Upwind: In general, vang was at least two-blocked, outhaul near the end of the boom, and cunningham pretty much as tight as you can get it. Once going, I try to keep the main two-blocked as much as possible, easing in the puffs when needed. Body position, I’m focusing on getting my weight outboard and forward to keep the bow down. The laser does really poorly when healed up, and you should really do whatever you can to avoid the big heels in the puffs. I also focus on trying to keep the bow knuckle touching the water. Every time the bow gets picked up by a wave, you’re getting tossed off the wind, losing forward progress. I also think it’s important to find a body position that you can hold for most of the leg rather than be consistently resetting. Once you’re set, your head can focus on the sail, boats around you, and the puffs. When the sail gets really flat on days like this, the groove gets really narrow, so I find that getting set bodywise can help eliminate a variable and allows me to more easily find the groove via the rudder and mainsheet.

Windward mark: It’s really important to be able to ease and turn the boat downwind at the windward mark. Get your vang off early (do what you can to make this happen). Having the vang line tied to the centerboard is a really good idea, as you can more easily reach it when hiked (and the end never ends up to leeward). As I approach the windward mark, I reach down at the mainsheet block and make sure I can let the mainsheet slide through my hand as I raise it up above my head. This ensures I can ease the mainsheet a good 6 feet as I turn downwind without hitting any knots. Once turned downwind, I always tighten the hiking strap — this is extremely important. Once tight, wrap your aft leg around it (when on starboard, this is your left leg). This will help you physically control the boat through the waves with your bodyweight, as you are effectively tying yourself to the boat.

Downwind runs: With your aft leg wrapped around the hiking strap, your front leg / knee can be used to help get the boat up on waves. Lean forward, put your knee on the diagonal part next to the centerboard slot, and lean back once your boat hops up on the wave. I thought the runs were particularly well aligned to the waves for small periods of surfing. I did a bit of the “wave carving” business, but I’m not very good at it, and again, safety / stability is a paramount concern. It’s important to be looking backwards every 15 seconds or so to look for puffs.

Leeward mark: Get your boat setup for the upwind leg. Board down, cunningham tight, vang tight, outhaul tight, hiking strap back to loose. Turn the boat upwind (even if you don’t have the main trimmed) right at the mark so that you’re in as high of a lane as possible (“wide, then tight”).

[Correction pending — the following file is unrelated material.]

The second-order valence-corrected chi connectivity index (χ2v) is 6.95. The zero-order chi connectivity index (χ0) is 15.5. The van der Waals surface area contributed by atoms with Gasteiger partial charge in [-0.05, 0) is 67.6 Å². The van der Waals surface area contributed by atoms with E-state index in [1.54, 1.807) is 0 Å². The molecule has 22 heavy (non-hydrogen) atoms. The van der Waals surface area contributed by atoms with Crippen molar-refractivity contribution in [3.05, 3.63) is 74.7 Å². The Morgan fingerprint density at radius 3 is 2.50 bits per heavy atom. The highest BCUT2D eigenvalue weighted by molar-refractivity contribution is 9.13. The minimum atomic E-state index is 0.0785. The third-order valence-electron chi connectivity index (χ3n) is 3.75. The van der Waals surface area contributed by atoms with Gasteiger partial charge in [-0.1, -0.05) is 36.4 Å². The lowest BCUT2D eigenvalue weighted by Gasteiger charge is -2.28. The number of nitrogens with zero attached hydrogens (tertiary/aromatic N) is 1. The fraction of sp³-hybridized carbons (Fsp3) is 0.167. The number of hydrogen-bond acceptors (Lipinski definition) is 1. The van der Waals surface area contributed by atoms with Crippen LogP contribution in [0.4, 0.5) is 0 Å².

Final leg strategy: If you round right behind someone, tack off and make them cover. Stress them out and make them make mistakes in the breeze. If they’re responding to your move, they’ll never tack as well as they can. This applies on light air days as well.

Between races, I’m always thinking about how I get the blood flowing again. Hiking contorts your body up and limits blood flow to the legs. I think it’s important to stand up between races and get the blood moving around. Pro tip: Leave a thermos of hot chicken noodle soup on the committee boat for between races. Be sure to provide RC with beer afterwards.

Nice racing Steen, and thanks to Jim & Kevin for RCing. Good seeing everyone, and happy holidays to all.

2021-2022 Laser Frostbite 4

Greetings from 3rd place. Sunday was a bit of an odd wind day – it was from the northwest and the difference between the puffs and lulls was more than usual. Many folks flipped at one point or another (myself included), but we all thankfully ended the day back on shore mosty in one piece. Many thanks to Farley and Celeste for running the races!

It was nice to switch things up and have a jibe mark for a few races. I found generally staying high-ish on the reaches to be pretty fast – and a few times, I was able to pass a boat or two to windward at the leeward mark by being a little patient and making sure that my rounding was tight.

In terms of upwind strategy – there were fewer opportunities for tacking with shifts than expected in part because the mark was pretty far right and in part because often a seeming shift was just a lull, not an actual shift. As the afternoon wore on, I found myself waiting a few seconds to see whether it was worth tacking instead of continuing on my current course.

In terms of controls, I had my cunningham and outhaul pretty much max strapped for the first few races and then eased them just a tad in the later ones and during the less windy periods, especially downwind. Vang was 2-blocked or 2-blocked plus pretty much the entire day going upwind – and then loosened just before the windward mark in preparation for going downwind (and then adjusted tighter or even a bit looser depending on the puff situation). If you weigh more than I do, you probably didn’t need to tighten everything quite so much.

Overall, it was fun day and really great to have so many folks out there!